December 11, 2018

Seven Games In: What’s Working, What’s Not

            Going into the December exam break, Stanford is 6-1. Not perfect, but a far cry from the 5-4 record at the same point last year.  Some things are working well, others less so.

            On the positive side, senior Alanna Smith is averaging 18.1 points per game.  Her contributions don’t stop there, as Smith is averaging 6 boards, 2.6 assists, and 1.6 blocks per contest.  Her three point shooting percentage is the team’s best (16 threes at a .485 clip). And she is knocking down free throws at a much improved rate (.778 compared to last year’s disappointing .539).  Smith is critical to the team’s success, but has had to sit substantial periods because of foul trouble (against FGCU and Gonzaga). 

            Equally impressive, veteran sophomore Kiana Williams is tearing it up with points (averaging 15.3) and assists (averaging 5 assists against 3 turnovers per game).   Smith leads the team in threes with 20 (at an impressive .465 clip).  She’s a fierce competitor and (for now at least) the team’s point guard.  She’s a very good one, but could also dazzle as a shooting guard.

            Other veterans have also shown up.  DiJonai Carrington and Nadia Fingall are consistently putting up double figures, and Maya Dodson, coming off the bench, is not far behind.  

            None of this is wholly unexpected.  But the statistics do reveal some surprises.  For example, who is getting the most playing time? Here are the top four in average minutes per game:
            Kiana Williams - 30.7 minutes
            Lexie Hull         - 25.7 minutes (in the 3 games played)
             Lacie Hull        - 23.1 minutes
            Alanna Smith    - 22.6 minutes

            Given that Smith is the team’s most prolific scorer (averaging .804 points per minute  against second place Williams average of .500 points per minute), Alanna needs to minimize fouls so that she can be on the floor more.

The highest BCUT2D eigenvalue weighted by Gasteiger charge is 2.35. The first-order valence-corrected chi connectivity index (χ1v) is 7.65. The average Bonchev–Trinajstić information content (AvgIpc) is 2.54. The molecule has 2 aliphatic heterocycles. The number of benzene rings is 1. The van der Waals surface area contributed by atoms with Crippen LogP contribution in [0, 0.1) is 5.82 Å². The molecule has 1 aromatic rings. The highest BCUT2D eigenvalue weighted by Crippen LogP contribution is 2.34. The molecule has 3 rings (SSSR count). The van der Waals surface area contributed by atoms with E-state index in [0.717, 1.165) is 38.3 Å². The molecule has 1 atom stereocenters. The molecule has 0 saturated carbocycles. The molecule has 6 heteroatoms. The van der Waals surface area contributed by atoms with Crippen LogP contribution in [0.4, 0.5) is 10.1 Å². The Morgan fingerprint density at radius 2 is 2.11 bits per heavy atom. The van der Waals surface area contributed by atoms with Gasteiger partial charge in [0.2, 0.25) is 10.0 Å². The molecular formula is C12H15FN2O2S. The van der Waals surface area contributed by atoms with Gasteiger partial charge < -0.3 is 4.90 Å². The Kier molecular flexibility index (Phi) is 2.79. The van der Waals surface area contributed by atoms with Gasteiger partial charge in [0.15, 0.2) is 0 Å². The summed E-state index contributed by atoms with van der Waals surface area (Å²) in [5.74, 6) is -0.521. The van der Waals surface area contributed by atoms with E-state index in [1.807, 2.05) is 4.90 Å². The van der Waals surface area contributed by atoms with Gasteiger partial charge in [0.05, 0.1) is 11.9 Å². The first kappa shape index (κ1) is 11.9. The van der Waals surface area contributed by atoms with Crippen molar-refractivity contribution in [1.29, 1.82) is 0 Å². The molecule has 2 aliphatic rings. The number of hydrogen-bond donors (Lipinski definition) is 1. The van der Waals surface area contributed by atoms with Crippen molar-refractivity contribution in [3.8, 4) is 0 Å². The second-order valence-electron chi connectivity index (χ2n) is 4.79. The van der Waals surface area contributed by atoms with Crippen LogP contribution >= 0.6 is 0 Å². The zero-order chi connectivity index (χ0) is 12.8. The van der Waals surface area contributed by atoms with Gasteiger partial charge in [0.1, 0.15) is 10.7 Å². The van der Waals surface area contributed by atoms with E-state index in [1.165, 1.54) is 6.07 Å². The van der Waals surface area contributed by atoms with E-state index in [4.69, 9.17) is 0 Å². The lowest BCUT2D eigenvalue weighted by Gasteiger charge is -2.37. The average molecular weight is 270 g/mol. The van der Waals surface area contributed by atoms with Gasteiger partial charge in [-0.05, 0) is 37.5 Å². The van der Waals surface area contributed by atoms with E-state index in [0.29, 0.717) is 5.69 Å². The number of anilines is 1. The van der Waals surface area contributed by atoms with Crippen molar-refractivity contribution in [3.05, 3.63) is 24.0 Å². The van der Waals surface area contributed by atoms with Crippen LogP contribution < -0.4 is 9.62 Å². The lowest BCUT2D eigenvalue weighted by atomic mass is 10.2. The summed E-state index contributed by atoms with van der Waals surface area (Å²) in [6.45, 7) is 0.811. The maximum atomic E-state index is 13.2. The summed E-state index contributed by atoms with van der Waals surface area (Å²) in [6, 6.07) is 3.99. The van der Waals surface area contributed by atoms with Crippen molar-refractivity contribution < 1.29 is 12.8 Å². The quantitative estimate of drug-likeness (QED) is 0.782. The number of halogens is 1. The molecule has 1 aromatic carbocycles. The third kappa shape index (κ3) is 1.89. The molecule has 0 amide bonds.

So why are the Hull twins getting so much playing time?  
            One answer is that they play defense and keep the offense flowing with few turnovers.  On the defensive side, the twins lead the team in steals per minute. Here are the stats:
                                                Lacie Hull                   - .105 steals per minute
                                                Lexie Hull                   - .104 steals per minute
                                                DiJonai Carrington     - .077 steals per minute

            In the turnover category, Lacie Hull is the best. Despite averaging the second highest number of minutes, Lacie has less than one turnover per game while averaging more than 2 assists.   So far, both twins are perfect from the foul line (Lexie 2-2 and Lacie 4-4).

            The twins may be identical, but they are different players.  With 10.7 points per game, Lexie has the third highest average on the team.  And there’s more.  Lexie is the team’s top rebounder in terms of boards per minute. Here are the top four players in that category.
                                                Lexie Hull                   - .273 per minute
                                                Alanna Smith              - .272 per minute
                                                Nadia Fingall              - .243 per minute
                                                DiJonai Carrington     - .240 per minute        

            Rebounding was an issue in the loss to Gonzaga. Lexie’s injury kept her out of the game, and the team’s other top rebounder, Alanna Smith, played only 25 minutes.  Other players need to step up their rebounding, among them Maya Dodson, who, while leading the team in shot blocks, is averaging just .188 boards per minute.  With her athletic moves, Dodson tends to get fouled a lot, and she also needs to convert more of her foul shots (so far she has made only 1/3 of her 15 attempts).   

            Three other players are averaging 10 minutes or more per game (Alyssa Jerome, Anna Wilson, and Jenna Brown).  If this trend continues, 10 Stanford players would be part of the rotation.  To be a great team, each of them must find how they can contribute.  With Baylor and Tennessee up next, the door is open for each to demonstrate what they can do.  

Warren Grimes, FBC Feature Writer

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